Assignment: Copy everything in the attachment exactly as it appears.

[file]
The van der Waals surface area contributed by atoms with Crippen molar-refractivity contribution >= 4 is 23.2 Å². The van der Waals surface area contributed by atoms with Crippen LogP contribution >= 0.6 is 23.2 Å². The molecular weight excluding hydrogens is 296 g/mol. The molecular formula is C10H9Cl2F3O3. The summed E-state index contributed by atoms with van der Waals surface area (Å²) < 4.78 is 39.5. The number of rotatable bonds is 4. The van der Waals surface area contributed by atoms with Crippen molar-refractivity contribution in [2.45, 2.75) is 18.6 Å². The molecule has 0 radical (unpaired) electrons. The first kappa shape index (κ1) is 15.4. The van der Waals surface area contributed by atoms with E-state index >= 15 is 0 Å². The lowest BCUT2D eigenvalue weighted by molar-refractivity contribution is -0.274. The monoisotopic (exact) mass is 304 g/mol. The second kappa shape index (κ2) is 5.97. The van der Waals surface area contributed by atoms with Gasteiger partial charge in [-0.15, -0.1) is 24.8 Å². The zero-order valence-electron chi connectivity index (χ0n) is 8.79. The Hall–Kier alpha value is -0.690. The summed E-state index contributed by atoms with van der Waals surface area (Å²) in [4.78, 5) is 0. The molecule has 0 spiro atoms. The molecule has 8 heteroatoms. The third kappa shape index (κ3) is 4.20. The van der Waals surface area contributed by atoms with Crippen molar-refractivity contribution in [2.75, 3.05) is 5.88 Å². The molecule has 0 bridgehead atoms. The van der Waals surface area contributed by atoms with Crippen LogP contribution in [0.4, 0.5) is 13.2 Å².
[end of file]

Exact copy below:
The van der Waals surface area contributed by atoms with Crippen molar-refractivity contribution >= 4 is 23.2 Å². The van der Waals surface area contributed by atoms with Crippen LogP contribution >= 0.6 is 23.2 Å². The molecular weight excluding hydrogens is 296 g/mol. The molecular formula is C10H9Cl2F3O3. The summed E-state index contributed by atoms with van der Waals surface area (Å²) < 4.78 is 39.5. The number of rotatable bonds is 4. The van der Waals surface area contributed by atoms with Crippen molar-refractivity contribution in [2.45, 2.75) is 18.6 Å². The molecule has 0 radical (unpaired) electrons. The first kappa shape index (κ1) is 15.4. The van der Waals surface area contributed by atoms with E-state index >= 15 is 0 Å². The lowest BCUT2D eigenvalue weighted by molar-refractivity contribution is -0.274. The monoisotopic (exact) mass is 304 g/mol. The second kappa shape index (κ2) is 5.97. The van der Waals surface area contributed by atoms with Gasteiger partial charge in [-0.15, -0.1) is 24.8 Å². The zero-order valence-electron chi connectivity index (χ0n) is 8.79. The Hall–Kier alpha value is -0.690. The summed E-state index contributed by atoms with van der Waals surface area (Å²) in [4.78, 5) is 0. The molecule has 0 spiro atoms. The molecule has 8 heteroatoms. The third kappa shape index (κ3) is 4.20. The van der Waals surface area contributed by atoms with Crippen molar-refractivity contribution in [2.75, 3.05) is 5.88 Å². The molecule has 0 bridgehead atoms. The van der Waals surface area contributed by atoms with Crippen LogP contribution in [0.4, 0.5) is 13.2 Å².